Seeing Double: The Wild Side of the Holga
When it’s good, it’s REALLY GOOD.
I’ve written twice about my struggles with my plastic Holga camera: the film that came out blank, the strange solarized color prints. I’ve gone through phases of completely ignoring the camera out of pure frustration.
But recently, the Holga has been working for me in really wild ways.
It helped that I bought some new 120mm film. The faded, solarized images resulted from the expired Ektachrome I was using; a newly-purchased (though still expired) roll finally gave me the cross-processed look I was craving.
It’s easy to make double exposures with a Holga– so easy, in fact, that sometimes it happens unintentionally. (All you need to do is neglect to advance the film. You can take as many exposures as you like, though too many might wash out the image.) My Holga struggles obscured my attempts to play with the camera’s possibilities– the layered images, the multicolored flash, the accidental light leaks.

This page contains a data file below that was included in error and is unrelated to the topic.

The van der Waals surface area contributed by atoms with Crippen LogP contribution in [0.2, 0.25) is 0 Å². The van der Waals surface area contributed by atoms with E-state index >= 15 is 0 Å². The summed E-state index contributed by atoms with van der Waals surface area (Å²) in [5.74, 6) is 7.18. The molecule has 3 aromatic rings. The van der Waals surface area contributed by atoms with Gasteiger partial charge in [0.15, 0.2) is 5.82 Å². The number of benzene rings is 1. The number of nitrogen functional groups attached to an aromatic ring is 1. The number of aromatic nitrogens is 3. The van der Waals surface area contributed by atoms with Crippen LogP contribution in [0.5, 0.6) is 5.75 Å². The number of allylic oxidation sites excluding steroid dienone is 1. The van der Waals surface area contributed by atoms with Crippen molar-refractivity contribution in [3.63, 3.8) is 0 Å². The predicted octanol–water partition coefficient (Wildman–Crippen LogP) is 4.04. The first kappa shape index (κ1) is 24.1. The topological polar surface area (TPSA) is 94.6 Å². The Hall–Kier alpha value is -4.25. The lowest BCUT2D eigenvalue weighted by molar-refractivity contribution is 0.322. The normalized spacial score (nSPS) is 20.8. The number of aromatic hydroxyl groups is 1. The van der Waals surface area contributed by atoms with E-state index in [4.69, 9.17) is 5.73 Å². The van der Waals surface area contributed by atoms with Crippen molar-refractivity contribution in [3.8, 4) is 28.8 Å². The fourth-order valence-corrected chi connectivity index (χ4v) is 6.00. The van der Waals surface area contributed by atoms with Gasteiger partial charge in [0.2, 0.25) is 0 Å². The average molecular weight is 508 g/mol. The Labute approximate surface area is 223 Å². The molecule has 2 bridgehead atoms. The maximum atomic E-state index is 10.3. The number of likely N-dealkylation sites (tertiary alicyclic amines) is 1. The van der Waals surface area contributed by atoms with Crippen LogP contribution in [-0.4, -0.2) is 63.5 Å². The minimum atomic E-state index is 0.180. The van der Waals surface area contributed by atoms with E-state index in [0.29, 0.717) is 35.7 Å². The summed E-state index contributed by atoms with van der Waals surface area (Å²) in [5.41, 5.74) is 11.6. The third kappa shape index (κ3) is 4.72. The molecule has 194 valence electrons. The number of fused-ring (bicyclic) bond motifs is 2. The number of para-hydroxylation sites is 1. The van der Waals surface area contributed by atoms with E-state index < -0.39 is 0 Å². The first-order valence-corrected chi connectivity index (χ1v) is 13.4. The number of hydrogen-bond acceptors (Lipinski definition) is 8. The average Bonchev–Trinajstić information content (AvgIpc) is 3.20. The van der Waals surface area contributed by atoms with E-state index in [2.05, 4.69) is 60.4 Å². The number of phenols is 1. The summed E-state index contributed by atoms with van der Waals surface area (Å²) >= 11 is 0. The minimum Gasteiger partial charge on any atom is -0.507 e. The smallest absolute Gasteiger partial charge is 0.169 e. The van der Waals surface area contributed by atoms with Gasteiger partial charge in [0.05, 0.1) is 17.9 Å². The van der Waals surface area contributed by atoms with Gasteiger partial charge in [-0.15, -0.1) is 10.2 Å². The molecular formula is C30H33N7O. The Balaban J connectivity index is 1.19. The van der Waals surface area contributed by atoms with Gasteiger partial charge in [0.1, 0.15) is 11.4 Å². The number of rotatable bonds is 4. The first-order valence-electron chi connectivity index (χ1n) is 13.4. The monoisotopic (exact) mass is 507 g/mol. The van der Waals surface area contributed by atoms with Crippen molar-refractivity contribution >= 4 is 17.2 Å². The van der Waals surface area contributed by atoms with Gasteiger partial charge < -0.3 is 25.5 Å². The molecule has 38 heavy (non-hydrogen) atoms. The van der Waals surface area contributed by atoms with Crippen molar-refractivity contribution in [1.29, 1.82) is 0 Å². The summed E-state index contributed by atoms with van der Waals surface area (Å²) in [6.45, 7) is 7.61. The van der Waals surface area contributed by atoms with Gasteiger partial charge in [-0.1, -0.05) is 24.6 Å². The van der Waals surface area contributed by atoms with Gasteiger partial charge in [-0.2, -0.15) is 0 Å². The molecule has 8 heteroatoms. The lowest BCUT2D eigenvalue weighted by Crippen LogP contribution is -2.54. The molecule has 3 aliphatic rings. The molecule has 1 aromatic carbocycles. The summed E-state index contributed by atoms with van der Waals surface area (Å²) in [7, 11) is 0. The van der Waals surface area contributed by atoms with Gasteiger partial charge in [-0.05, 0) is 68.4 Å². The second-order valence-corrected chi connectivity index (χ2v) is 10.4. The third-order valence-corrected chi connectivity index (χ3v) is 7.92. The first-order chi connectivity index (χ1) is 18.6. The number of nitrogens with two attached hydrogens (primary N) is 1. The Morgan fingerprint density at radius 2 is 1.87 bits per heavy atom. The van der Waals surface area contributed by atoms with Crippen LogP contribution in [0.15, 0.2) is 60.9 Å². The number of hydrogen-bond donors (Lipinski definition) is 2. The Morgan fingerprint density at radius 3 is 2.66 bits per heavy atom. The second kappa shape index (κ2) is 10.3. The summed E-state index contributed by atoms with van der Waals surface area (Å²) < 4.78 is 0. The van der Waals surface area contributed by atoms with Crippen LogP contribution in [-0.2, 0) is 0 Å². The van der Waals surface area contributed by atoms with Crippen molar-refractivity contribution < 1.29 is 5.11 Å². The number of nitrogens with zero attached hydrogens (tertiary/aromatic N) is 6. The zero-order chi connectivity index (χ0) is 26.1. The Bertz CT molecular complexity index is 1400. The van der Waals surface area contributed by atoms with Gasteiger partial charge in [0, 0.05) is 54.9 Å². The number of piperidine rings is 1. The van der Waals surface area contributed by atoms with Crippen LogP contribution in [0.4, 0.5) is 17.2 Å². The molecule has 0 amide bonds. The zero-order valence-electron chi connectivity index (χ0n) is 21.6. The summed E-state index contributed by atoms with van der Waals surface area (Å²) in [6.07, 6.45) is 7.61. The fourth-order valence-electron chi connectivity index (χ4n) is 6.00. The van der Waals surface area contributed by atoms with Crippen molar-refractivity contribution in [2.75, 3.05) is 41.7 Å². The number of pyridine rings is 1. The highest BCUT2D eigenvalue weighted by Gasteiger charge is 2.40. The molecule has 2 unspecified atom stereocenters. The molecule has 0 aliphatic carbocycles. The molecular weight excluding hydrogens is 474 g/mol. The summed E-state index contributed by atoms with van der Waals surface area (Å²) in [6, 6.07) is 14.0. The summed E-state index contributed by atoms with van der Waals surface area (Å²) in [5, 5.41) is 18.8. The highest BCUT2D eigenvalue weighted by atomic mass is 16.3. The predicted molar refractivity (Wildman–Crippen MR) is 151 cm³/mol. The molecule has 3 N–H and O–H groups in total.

And play is really what it’s all about.
Shooting film makes a photographer give up full control, and using a fickle plastic camera forces you to embrace fortuitous circumstance and unpredictable results. That looseness is a kind of freedom, and lets me have fun with the camera. I think it’s important, generally, to never lose your sense of play, and the Holga reminds me of that constantly.
I’m hoping my Holga struggles are permanently behind me, so the fun of the camera can continue to outweigh the frustration. It’s a dreamy, layered, lo-fi world through this plastic lens, even more so when you’re seeing double.